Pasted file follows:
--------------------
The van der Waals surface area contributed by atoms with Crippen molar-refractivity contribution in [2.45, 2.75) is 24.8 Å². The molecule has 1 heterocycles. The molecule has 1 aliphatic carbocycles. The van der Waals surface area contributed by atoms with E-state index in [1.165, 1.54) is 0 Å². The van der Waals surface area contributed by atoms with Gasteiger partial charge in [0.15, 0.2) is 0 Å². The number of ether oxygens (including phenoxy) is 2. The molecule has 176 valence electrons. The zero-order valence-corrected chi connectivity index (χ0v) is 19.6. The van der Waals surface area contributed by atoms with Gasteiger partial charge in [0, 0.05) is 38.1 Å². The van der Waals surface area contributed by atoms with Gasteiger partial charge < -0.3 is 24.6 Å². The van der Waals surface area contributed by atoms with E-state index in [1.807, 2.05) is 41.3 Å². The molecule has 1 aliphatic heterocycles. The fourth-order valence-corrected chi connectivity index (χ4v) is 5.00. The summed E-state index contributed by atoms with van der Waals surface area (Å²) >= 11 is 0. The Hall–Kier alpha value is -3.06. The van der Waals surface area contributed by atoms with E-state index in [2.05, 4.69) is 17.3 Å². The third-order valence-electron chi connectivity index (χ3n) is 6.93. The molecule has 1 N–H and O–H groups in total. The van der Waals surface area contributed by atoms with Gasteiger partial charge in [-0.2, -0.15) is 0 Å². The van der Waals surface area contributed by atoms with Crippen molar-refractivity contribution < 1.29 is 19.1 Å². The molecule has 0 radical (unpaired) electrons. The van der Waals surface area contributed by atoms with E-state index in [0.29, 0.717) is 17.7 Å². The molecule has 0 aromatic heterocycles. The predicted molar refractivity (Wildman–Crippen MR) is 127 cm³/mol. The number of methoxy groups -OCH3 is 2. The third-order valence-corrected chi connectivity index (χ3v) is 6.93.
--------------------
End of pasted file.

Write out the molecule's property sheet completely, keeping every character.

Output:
The van der Waals surface area contributed by atoms with Crippen molar-refractivity contribution in [2.45, 2.75) is 24.8 Å². The molecule has 1 heterocycles. The molecule has 1 aliphatic carbocycles. The van der Waals surface area contributed by atoms with E-state index in [1.165, 1.54) is 0 Å². The van der Waals surface area contributed by atoms with Gasteiger partial charge in [0.15, 0.2) is 0 Å². The number of ether oxygens (including phenoxy) is 2. The molecule has 176 valence electrons. The zero-order valence-corrected chi connectivity index (χ0v) is 19.6. The van der Waals surface area contributed by atoms with Gasteiger partial charge in [0, 0.05) is 38.1 Å². The van der Waals surface area contributed by atoms with Gasteiger partial charge < -0.3 is 24.6 Å². The van der Waals surface area contributed by atoms with E-state index in [1.807, 2.05) is 41.3 Å². The molecule has 1 aliphatic heterocycles. The fourth-order valence-corrected chi connectivity index (χ4v) is 5.00. The summed E-state index contributed by atoms with van der Waals surface area (Å²) >= 11 is 0. The Hall–Kier alpha value is -3.06. The van der Waals surface area contributed by atoms with E-state index in [2.05, 4.69) is 17.3 Å². The third-order valence-electron chi connectivity index (χ3n) is 6.93. The molecule has 1 N–H and O–H groups in total. The van der Waals surface area contributed by atoms with Gasteiger partial charge in [-0.2, -0.15) is 0 Å². The van der Waals surface area contributed by atoms with Crippen molar-refractivity contribution < 1.29 is 19.1 Å². The molecule has 0 radical (unpaired) electrons. The van der Waals surface area contributed by atoms with E-state index in [0.29, 0.717) is 17.7 Å². The molecule has 0 aromatic heterocycles. The predicted molar refractivity (Wildman–Crippen MR) is 127 cm³/mol. The number of methoxy groups -OCH3 is 2. The third-order valence-corrected chi connectivity index (χ3v) is 6.93.